Flanked by Jayden Hardaway and Earl Timberlake (right), Memphis Center Jalen Duren made the most of the considerable he spent on the bench with foul trouble and an injury. (Photo: Terry Davis/The New Tri-State Defender)

Mounting a charge, SMU cut the Tigers’ lead to two points (26-24) at the 4:05 mark. The Tigers steadied themselves and led 32-26 at halftime. Lomax and fellow homegrown guard Tyler Harris each had 8 points in the first half, with Lomax also coming through with two spectacular blocks.

Tyler Harris looks for a passing option. (Photo: Terry Davis/The New Tri-State Defender)

A suspense-filled second half unfolded for the Tigers as multiple players went down with injuries and, ultimately, returned to the game. Couple that with foul trouble.

Duren, unanimously selected the 2021-22 American Athletic Conference Freshman of the Year and a member of the AAC All-Conference First Team, only played three minutes in the first half. He had played only four minutes in the second half before having to leave following blocking a shot and landing on his hand.

Harris left the game and had to be helped to the bench after falling on his hip.

Lester Quinones, who was scoreless in the first half, had the main task of trying to keep the AAC Conference Player of Year, Kendric Davis (12 points, 4 rebounds, 2 assists) in check. Quinones grabbed 8 rebounds in the first half, hitting his first basket three minutes into the second half.

Memphis’ foul woes continued in the second half. DeAndre Williams (7 points, 10 rebounds, 2 assists) fouled out with 10 minutes left. Duren (9 points, 7 rebounds, 1 assist, 2 blocks) made his return after Williams exited the game. Malcolm Dandridge (2 points, 5 rebounds, 2 assists) was saddled with fouls as well.

Jalen Duren acknowledges the fan support as he exits the court following the Tigers battle with SMU in the semi-final game of the AAC tournament. (Photo: Terry Davis/The New Tri-State Defender)

SMU grabbed its first lead (45-44) of the second half on two free throws with 11:44 left in the game. Back-to-back turnovers by the Tigers led to the Mustangs’ 55-51 lead before the media timeout.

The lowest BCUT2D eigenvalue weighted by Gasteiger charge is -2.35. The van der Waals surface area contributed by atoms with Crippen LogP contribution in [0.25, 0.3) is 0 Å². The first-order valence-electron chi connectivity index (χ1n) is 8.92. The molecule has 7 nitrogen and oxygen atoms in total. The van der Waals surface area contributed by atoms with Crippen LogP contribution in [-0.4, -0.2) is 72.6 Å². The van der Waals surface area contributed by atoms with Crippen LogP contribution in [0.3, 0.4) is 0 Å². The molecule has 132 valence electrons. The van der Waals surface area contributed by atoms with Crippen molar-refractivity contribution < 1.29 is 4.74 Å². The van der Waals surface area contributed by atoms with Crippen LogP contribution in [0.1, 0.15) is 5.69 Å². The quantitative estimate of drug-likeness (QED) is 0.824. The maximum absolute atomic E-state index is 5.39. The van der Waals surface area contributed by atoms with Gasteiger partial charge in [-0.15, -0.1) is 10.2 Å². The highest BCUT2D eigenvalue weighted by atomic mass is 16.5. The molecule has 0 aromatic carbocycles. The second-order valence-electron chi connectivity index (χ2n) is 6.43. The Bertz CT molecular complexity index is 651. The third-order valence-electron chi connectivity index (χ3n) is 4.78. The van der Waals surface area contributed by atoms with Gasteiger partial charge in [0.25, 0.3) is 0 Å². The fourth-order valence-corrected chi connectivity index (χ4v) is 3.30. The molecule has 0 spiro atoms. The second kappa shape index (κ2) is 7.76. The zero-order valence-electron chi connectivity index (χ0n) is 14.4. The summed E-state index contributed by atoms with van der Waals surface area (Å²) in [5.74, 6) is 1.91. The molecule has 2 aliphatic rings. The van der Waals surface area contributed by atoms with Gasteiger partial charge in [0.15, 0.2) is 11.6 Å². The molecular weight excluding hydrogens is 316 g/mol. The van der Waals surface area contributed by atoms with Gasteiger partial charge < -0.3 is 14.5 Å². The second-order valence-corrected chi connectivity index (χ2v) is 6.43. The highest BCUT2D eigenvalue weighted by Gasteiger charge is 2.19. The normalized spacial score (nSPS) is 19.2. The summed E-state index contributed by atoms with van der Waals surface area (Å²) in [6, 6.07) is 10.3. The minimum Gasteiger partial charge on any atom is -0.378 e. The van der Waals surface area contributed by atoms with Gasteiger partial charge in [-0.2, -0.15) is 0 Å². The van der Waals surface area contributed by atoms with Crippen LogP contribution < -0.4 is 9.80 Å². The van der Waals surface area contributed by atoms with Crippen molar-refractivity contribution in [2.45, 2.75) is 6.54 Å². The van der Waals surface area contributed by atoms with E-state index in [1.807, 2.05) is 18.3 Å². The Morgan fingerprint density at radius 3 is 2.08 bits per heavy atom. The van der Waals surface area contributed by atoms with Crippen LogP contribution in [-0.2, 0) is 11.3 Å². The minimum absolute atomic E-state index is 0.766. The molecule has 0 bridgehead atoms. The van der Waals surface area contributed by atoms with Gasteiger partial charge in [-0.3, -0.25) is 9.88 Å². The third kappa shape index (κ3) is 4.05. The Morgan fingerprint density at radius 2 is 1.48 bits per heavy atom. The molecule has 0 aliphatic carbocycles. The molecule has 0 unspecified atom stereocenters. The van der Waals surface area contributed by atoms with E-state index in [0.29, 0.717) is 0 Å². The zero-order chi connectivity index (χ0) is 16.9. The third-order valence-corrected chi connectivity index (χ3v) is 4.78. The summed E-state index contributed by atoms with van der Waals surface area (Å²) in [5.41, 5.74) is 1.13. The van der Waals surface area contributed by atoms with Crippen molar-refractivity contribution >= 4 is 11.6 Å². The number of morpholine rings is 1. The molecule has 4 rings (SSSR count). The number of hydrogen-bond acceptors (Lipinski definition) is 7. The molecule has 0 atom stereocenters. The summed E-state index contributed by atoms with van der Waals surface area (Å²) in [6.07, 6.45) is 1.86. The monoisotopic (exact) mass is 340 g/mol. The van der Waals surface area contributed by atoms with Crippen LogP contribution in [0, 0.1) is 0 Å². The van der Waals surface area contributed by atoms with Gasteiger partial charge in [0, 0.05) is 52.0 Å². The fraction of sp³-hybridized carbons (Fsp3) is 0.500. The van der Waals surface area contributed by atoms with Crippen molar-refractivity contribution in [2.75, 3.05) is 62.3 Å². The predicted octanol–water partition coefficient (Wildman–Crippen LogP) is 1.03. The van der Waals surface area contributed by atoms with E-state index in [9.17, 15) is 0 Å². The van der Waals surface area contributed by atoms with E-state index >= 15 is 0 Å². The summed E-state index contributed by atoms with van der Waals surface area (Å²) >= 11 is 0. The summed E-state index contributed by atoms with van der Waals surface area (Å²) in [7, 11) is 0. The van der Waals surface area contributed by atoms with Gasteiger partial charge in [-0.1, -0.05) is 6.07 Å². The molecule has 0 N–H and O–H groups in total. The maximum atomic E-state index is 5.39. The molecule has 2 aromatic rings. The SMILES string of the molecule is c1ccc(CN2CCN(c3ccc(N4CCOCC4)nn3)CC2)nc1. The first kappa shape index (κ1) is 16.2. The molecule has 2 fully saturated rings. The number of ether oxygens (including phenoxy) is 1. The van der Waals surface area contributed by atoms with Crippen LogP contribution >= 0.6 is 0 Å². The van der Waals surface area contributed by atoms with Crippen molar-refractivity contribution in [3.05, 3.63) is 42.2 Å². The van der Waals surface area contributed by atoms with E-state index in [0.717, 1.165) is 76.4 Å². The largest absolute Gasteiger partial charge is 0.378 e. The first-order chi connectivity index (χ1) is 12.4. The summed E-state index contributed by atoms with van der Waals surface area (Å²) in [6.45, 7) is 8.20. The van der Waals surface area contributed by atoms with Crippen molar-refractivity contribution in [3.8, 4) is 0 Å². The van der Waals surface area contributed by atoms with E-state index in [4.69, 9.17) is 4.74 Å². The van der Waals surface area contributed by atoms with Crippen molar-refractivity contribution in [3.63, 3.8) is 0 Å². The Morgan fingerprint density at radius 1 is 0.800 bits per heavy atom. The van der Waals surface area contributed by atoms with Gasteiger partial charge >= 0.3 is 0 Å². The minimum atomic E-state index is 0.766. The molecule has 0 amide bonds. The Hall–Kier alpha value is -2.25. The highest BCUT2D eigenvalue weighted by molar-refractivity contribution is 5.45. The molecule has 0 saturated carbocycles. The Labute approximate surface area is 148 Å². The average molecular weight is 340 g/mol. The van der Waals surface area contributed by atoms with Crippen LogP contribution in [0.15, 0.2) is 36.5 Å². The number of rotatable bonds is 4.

Two free throws by Lomax (12 points, four rebounds, four steals and three assists in 39 minutes) with 6:21 left tied the game at 55 and the Tigers never trailed again. Memphis made their free throws and the defense did not allow the Mustangs to sustain any type of run.

Earl Timberlake played well off the bench for the Tigers, with 9 points and 5 rebounds in 18 minutes.

“I had been looking at him (Timberlake) the entire first half and nodded to him and told him I was going to put him in,” said Hardaway. “He got in and got a tip-in. Right before the end of the half, he made a heck of a block that could have changed momentum for them. …

“Josh (Minott) got beat off the dribble and he (Timberlake) went in and blocked it before the end of the half to take us into the half with momentum.”

Said Timberlake: “Coach preaches, be ready for your moment. And I was ready, you know. I got to play today (laughter).”

SMU was led by Marcus Weathers’ 16 points and six rebounds, with his brother Michael Weathers finishing with 12 points, four rebounds.

Landers Nolley II, who had a tough time scoring in the first half, contributed 10 points after the break. (Photo: Terry Davis/The New Tri-State Defender)

For Memphis, Quinones scored all 10 of his points in the second half. Landers Nolley II, who managed only two points in the first half, scored 10 after the break. During his postgame media appearance Landers talked about contributing down the stretch.

“For me it felt good because Coach (Hardaway) kept his trust in me. The players, they all kept finding me, and I just tried to find a way to come through for them.”

Next up for the Tigers is a third test against Houston, which has been ranked throughout the season. To win its first AAC Tournament title, Memphis must beat a Cougars team they twice have defeated this season by double-digits.

GALLERY:

Tigers run away from UCF to set up a semifinal showdown with SMU